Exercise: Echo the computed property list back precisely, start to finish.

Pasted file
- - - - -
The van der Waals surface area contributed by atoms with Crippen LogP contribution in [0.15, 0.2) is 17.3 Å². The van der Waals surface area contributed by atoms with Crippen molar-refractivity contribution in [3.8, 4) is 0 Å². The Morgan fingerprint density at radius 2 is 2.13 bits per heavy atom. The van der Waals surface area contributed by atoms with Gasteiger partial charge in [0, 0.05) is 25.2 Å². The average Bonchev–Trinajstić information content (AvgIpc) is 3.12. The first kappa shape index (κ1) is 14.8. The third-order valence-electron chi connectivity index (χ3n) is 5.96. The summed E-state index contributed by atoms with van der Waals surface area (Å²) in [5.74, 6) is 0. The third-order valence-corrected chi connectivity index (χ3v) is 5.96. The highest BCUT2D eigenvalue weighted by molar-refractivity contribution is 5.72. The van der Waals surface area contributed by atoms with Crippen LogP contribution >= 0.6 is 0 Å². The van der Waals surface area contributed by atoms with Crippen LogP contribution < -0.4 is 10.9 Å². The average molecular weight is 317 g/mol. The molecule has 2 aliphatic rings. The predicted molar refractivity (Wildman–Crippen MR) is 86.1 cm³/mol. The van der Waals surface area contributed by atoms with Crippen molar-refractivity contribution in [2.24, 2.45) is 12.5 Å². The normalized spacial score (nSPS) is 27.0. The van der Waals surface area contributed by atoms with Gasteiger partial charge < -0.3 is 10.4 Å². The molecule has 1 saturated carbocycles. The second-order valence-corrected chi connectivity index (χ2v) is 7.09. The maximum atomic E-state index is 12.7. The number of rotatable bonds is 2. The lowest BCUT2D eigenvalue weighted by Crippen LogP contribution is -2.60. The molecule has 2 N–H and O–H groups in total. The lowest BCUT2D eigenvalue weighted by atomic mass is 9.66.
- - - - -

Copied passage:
The van der Waals surface area contributed by atoms with Crippen LogP contribution in [0.15, 0.2) is 17.3 Å². The van der Waals surface area contributed by atoms with Crippen molar-refractivity contribution in [3.8, 4) is 0 Å². The Morgan fingerprint density at radius 2 is 2.13 bits per heavy atom. The van der Waals surface area contributed by atoms with Gasteiger partial charge in [0, 0.05) is 25.2 Å². The average Bonchev–Trinajstić information content (AvgIpc) is 3.12. The first kappa shape index (κ1) is 14.8. The third-order valence-electron chi connectivity index (χ3n) is 5.96. The summed E-state index contributed by atoms with van der Waals surface area (Å²) in [5.74, 6) is 0. The third-order valence-corrected chi connectivity index (χ3v) is 5.96. The highest BCUT2D eigenvalue weighted by molar-refractivity contribution is 5.72. The van der Waals surface area contributed by atoms with Crippen LogP contribution >= 0.6 is 0 Å². The van der Waals surface area contributed by atoms with Crippen LogP contribution < -0.4 is 10.9 Å². The average molecular weight is 317 g/mol. The molecule has 2 aliphatic rings. The predicted molar refractivity (Wildman–Crippen MR) is 86.1 cm³/mol. The van der Waals surface area contributed by atoms with Crippen molar-refractivity contribution in [2.24, 2.45) is 12.5 Å². The normalized spacial score (nSPS) is 27.0. The van der Waals surface area contributed by atoms with Gasteiger partial charge < -0.3 is 10.4 Å². The molecule has 1 saturated carbocycles. The second-order valence-corrected chi connectivity index (χ2v) is 7.09. The maximum atomic E-state index is 12.7. The number of rotatable bonds is 2. The lowest BCUT2D eigenvalue weighted by Crippen LogP contribution is -2.60. The molecule has 2 N–H and O–H groups in total. The lowest BCUT2D eigenvalue weighted by atomic mass is 9.66.